Group pushes on with missions to Muslims
By Rick Vacek
GCU News Bureau
The first time Bob Blincoe told his wife’s family what he does for a living, he says, “Everybody at the picnic table stopped chewing their food and looked at me like I had an arm growing out of my head.”
Their reaction didn’t surprise him. You tend to expect more than an arched eyebrow when people find out you’re the U.S. director of Frontiers USA, an organization whose sole purpose is to invite Muslims to follow Jesus.
Speaking at the first College of Theology Ministry Forum on Monday in Howerton Hall, Blincoe delivered an engaging and passionate talk about why he does what he does in the face of seemingly overwhelming odds.
Frontiers, he said, “started as a protest movement” more than 30 years ago to bring the Gospel to a population in which nearly nine of 10 people have never even met a Christian. The group has more than 1,000 missionaries in Muslim communities around the world, but Blincoe said there still are “great swaths of the Muslim world where there are no workers.”
Given the state of world events, a logical question would be “Why try?”
Blincoe pointed to what has happened in South Korea, where early missionaries often were killed by the largely Buddhist population and which as recently as 1945 was only 2 percent Christian. “The word from the missionaries was that there was no hope they (the Koreans) would ever accept the word of God,” he said.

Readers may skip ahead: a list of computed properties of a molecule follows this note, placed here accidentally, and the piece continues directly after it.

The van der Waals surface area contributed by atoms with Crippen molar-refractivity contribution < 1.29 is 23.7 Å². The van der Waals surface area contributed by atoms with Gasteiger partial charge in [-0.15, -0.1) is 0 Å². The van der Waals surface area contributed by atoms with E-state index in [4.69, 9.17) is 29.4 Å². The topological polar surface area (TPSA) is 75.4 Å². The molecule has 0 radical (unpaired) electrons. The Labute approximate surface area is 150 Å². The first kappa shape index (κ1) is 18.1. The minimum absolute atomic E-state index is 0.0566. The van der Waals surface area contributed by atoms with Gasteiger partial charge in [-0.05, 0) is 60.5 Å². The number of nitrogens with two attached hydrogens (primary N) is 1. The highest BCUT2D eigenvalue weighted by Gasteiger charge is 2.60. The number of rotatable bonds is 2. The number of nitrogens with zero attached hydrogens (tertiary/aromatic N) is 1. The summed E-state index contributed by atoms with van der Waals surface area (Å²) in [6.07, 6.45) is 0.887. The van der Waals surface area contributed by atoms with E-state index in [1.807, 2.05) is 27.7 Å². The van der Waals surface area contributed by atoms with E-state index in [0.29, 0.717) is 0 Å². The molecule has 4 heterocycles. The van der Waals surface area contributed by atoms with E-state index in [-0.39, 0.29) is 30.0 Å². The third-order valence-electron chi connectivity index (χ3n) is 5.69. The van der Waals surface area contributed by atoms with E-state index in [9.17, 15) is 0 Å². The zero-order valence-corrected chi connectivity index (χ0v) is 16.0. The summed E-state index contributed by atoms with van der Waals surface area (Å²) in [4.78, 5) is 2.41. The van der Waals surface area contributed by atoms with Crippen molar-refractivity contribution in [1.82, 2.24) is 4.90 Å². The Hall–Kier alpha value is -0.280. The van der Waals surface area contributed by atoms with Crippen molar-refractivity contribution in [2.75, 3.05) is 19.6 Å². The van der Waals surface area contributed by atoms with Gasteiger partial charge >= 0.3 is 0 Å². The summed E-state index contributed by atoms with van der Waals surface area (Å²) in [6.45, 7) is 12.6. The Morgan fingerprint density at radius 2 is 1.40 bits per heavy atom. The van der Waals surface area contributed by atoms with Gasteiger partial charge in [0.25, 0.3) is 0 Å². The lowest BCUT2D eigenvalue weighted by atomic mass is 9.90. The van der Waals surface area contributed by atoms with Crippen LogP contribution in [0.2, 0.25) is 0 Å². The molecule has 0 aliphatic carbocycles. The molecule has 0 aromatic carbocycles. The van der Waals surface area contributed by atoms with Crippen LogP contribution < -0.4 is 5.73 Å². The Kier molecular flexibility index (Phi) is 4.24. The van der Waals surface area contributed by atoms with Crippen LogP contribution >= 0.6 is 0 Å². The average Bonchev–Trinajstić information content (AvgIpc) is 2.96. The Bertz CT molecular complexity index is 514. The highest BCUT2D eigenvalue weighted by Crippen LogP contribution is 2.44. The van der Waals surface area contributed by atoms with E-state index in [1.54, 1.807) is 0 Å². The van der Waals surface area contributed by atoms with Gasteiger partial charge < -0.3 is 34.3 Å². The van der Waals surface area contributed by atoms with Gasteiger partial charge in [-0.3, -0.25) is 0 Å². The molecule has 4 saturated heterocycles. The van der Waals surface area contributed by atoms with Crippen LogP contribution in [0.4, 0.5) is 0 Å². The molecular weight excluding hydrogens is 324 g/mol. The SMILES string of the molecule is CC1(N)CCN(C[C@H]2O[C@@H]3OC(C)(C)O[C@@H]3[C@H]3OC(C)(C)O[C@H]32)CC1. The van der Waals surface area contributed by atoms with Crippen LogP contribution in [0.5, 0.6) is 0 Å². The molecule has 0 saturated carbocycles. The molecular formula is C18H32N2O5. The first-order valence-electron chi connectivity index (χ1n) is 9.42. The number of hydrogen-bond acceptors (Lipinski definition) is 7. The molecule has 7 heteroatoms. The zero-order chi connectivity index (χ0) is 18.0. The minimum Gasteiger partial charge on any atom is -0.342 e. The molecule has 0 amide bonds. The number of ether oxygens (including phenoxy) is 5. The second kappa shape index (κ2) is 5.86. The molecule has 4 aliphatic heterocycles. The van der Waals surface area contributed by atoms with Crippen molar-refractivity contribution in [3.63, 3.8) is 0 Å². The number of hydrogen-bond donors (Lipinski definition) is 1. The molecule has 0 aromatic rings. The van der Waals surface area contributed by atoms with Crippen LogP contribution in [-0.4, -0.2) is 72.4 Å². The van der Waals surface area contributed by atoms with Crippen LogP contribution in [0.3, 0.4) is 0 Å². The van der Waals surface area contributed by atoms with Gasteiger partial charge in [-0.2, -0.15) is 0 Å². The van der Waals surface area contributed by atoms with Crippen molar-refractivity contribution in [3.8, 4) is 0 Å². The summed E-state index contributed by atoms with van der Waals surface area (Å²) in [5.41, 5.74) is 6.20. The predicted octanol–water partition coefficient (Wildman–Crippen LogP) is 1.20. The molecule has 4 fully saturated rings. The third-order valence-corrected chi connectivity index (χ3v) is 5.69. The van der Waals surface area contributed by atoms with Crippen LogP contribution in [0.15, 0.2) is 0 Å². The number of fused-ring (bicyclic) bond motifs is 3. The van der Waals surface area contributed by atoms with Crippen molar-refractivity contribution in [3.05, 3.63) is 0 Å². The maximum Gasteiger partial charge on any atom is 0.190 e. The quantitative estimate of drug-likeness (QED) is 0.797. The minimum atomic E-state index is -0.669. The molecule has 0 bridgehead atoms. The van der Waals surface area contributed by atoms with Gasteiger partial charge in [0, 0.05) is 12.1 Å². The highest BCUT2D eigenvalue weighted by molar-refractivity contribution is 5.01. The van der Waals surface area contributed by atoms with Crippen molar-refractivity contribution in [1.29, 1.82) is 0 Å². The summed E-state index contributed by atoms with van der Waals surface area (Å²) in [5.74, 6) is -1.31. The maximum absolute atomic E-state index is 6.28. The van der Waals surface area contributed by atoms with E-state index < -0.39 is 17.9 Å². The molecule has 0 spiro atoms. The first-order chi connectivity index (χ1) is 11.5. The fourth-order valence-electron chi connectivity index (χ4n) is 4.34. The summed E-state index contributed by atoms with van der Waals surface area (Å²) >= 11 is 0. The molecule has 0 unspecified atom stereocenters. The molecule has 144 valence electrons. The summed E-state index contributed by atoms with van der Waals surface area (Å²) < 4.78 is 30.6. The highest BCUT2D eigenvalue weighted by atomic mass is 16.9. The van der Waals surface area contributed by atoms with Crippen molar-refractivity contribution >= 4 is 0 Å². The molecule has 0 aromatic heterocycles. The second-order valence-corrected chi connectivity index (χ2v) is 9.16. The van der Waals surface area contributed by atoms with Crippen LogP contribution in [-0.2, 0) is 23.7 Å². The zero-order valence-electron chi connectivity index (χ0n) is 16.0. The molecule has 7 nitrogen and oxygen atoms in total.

Now Christmas is a national holiday in South Korea, Pope Francis went there last month and more than one-quarter of the 50 million people there are Christian. Blincoe believes the same can happen in Muslim countries.
“That’s where I want to make my stand with Jesus Christ,” he said.
Blincoe’s view of the current conflict is that even as the Islamic State has gotten a foothold in Syria and Iraq, “The Muslim world is showing its fractures. It’s a question of ‘Who’s the strongest horse?’ That’s a very important symbol in Muslim culture, and ISIS looks like the strongest horse to some people.”
Blincoe believes that the United States’ attempt to form a coalition of Arab countries against ISIS eventually will prove effective — but it will take awhile. “This is going to be an issue for a long, long time,” he said.
Frontiers teaches its workers to blend in with the population and get to know the people and their culture. Blincoe said that during his nine years as a missionary he found the most unifying conversation topic was family.
“Muslims are very family-oriented,” he said. “The best way to show we have something in common is to show them a picture of your extended family.”
Muslims make up 23 percent of the world’s population, but the Frontiers USA website says, “There are 1,108 Muslim people groups who don’t know Jesus Christ. By partnering with churches and passionate people, our hope is that by 2025 that number will have fallen to zero.”
It is estimated that fewer than 1 percent of Muslims have answered the call to follow Jesus, according to Frontiers USA. But just as that number has risen dramatically in South Korea, Blincoe believes the percentage will grow in the Muslim world as well.
“Wherever Christ goes,” he said, “you find transformation.”
The next Ministry Forum is scheduled for Monday, Oct. 6. The guest speakers will be Palmer Chinchen and Josh Havens of The Barefoot Tribe Gathering, a conference sponsored The Grove in Chandler designed to inspire Christians to engage issues of justice, sustainability, art, compassion and austerity.
To find out more about Frontiers USA, go to www.frontiersusa.org.
Contact Rick Vacek at 602-639-8203 or email@example.com.